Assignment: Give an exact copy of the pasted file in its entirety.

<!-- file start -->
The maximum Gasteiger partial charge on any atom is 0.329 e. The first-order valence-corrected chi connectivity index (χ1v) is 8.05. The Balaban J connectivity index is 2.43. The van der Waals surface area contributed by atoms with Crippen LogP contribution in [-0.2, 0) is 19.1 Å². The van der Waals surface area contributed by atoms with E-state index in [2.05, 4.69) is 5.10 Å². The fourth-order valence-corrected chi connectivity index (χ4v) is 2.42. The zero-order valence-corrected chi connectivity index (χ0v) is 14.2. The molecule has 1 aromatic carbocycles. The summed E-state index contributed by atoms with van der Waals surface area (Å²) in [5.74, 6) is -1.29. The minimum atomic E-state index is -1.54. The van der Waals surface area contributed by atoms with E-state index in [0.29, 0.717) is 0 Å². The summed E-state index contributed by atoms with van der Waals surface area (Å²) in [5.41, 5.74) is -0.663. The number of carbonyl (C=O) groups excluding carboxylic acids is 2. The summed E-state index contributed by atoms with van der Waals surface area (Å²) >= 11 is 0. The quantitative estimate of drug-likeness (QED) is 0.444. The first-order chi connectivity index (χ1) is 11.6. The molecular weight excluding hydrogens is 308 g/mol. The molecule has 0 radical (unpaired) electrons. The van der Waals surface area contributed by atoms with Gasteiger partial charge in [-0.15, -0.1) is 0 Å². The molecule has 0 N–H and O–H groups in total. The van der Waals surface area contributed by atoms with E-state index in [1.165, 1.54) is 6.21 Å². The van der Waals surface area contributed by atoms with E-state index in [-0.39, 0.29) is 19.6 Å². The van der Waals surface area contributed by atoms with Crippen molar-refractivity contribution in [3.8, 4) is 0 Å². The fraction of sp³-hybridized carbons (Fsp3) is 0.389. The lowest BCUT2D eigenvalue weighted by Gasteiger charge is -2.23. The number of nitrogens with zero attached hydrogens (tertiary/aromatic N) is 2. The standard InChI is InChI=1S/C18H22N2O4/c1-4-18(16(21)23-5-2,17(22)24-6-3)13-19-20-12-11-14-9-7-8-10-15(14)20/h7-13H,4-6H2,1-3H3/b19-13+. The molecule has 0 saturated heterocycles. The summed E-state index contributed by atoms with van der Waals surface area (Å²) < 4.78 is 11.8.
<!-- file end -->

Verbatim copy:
The maximum Gasteiger partial charge on any atom is 0.329 e. The first-order valence-corrected chi connectivity index (χ1v) is 8.05. The Balaban J connectivity index is 2.43. The van der Waals surface area contributed by atoms with Crippen LogP contribution in [-0.2, 0) is 19.1 Å². The van der Waals surface area contributed by atoms with E-state index in [2.05, 4.69) is 5.10 Å². The fourth-order valence-corrected chi connectivity index (χ4v) is 2.42. The zero-order valence-corrected chi connectivity index (χ0v) is 14.2. The molecule has 1 aromatic carbocycles. The summed E-state index contributed by atoms with van der Waals surface area (Å²) in [5.74, 6) is -1.29. The minimum atomic E-state index is -1.54. The van der Waals surface area contributed by atoms with E-state index in [0.29, 0.717) is 0 Å². The summed E-state index contributed by atoms with van der Waals surface area (Å²) in [5.41, 5.74) is -0.663. The number of carbonyl (C=O) groups excluding carboxylic acids is 2. The summed E-state index contributed by atoms with van der Waals surface area (Å²) >= 11 is 0. The quantitative estimate of drug-likeness (QED) is 0.444. The first-order chi connectivity index (χ1) is 11.6. The molecular weight excluding hydrogens is 308 g/mol. The molecule has 0 radical (unpaired) electrons. The van der Waals surface area contributed by atoms with Gasteiger partial charge in [-0.15, -0.1) is 0 Å². The molecule has 0 N–H and O–H groups in total. The van der Waals surface area contributed by atoms with E-state index in [1.165, 1.54) is 6.21 Å². The van der Waals surface area contributed by atoms with E-state index in [-0.39, 0.29) is 19.6 Å². The van der Waals surface area contributed by atoms with Crippen molar-refractivity contribution in [3.8, 4) is 0 Å². The fraction of sp³-hybridized carbons (Fsp3) is 0.389. The lowest BCUT2D eigenvalue weighted by Gasteiger charge is -2.23. The number of nitrogens with zero attached hydrogens (tertiary/aromatic N) is 2. The standard InChI is InChI=1S/C18H22N2O4/c1-4-18(16(21)23-5-2,17(22)24-6-3)13-19-20-12-11-14-9-7-8-10-15(14)20/h7-13H,4-6H2,1-3H3/b19-13+. The molecule has 0 saturated heterocycles. The summed E-state index contributed by atoms with van der Waals surface area (Å²) < 4.78 is 11.8.